March 9, 2017 2:43 pm

Alberta union set for a year of ‘hard bargains’: AUPE president

WATCH ABOVE: The Alberta government is set to enter into cotract talks with thousands of public sector workers this year. As Tom Vernon explains, the talks come as the province is looking to reduce its deficit.


The president of the Alberta Union of Provincial Employees is describing it as the biggest year of negotiations that they have ever been involved in.

Guy Smith said there are about 100 active collective bargaining agreements to be worked out, involving about 75,000 members.

“It’s not going to be easy,” Smith said. “But, like I said, we’ve been through so many challenges in the last few years, especially at negotiations tables that we’re prepared for it.

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“What we hope, at least, is that we’ll get a level of engagement to deal with many outstanding issues that have been unresolved for many, many years; and the level of engagement and understanding with this government and other employers that we haven’t had in the past.”

With the province facing a $10.8 billion deficit, Smith said they know the government is going to be “bargaining hard,” but he said they’re used to that.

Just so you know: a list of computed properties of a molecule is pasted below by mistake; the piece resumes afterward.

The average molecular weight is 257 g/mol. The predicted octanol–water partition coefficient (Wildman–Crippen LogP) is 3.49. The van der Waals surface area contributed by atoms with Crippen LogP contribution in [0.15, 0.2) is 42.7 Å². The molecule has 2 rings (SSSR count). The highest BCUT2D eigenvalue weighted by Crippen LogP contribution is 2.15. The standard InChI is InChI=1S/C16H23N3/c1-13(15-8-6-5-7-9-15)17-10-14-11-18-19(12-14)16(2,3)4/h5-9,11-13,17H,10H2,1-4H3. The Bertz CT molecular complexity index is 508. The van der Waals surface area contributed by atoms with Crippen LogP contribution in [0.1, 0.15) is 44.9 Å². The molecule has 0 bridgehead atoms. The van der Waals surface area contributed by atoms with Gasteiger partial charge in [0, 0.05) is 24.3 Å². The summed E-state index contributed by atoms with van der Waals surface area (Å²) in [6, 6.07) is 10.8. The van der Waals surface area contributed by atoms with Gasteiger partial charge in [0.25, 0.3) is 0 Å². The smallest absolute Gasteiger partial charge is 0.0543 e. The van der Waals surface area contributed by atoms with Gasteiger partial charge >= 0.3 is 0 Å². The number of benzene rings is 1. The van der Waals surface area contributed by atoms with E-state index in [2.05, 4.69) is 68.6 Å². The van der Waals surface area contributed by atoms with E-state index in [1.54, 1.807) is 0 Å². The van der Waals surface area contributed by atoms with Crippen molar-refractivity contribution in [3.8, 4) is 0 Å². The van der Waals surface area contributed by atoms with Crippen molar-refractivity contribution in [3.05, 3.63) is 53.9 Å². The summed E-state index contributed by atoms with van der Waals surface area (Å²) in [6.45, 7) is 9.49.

READ MORE: Union members ratify deal with Alberta Health Services, get retroactive raise 

Finance Minister Joe Ceci said there’s no doubt they’ll be looking for savings when negotiations start with their “most valued public servants.”

“We’ve frozen political salaries for the whole length of the term,” Ceci explained. “So until 2019; we got on that in 2015. We’ve frozen management salaries since 2016, April, and that will be for two years. We’ve eliminated perks for agencies, boards and commissions – CEOs – there’s no more golf memberships… there’s no things like that anymore.”

READ MORE: Alberta government announces 2-year salary freeze at provincial agencies, boards and commissions

Smith said the essential services legislation, which allows strikes by public sector workers and lockouts, will add a different element to the bargaining.

“Our focus, as I said, is to get a deal at the table. But if we’re unable to and we reach impasse, we can no longer go to arbitration. The ways to resolve that are through a strike or a lockout.

“So, in order to do that, there are certain conditions that have to be met through an essential services agreement. This is brand new for us and we’re working on those with employers because it’s brand new for them as well.”

The legislation still requires “essential” public services to be available to the general public during any labour disruptions.

Smith said the level of morale is “very low right now,” and they’re seeing a lot of strain on the front lines that he hopes the negotiations can help ease as well.

With files from Global News

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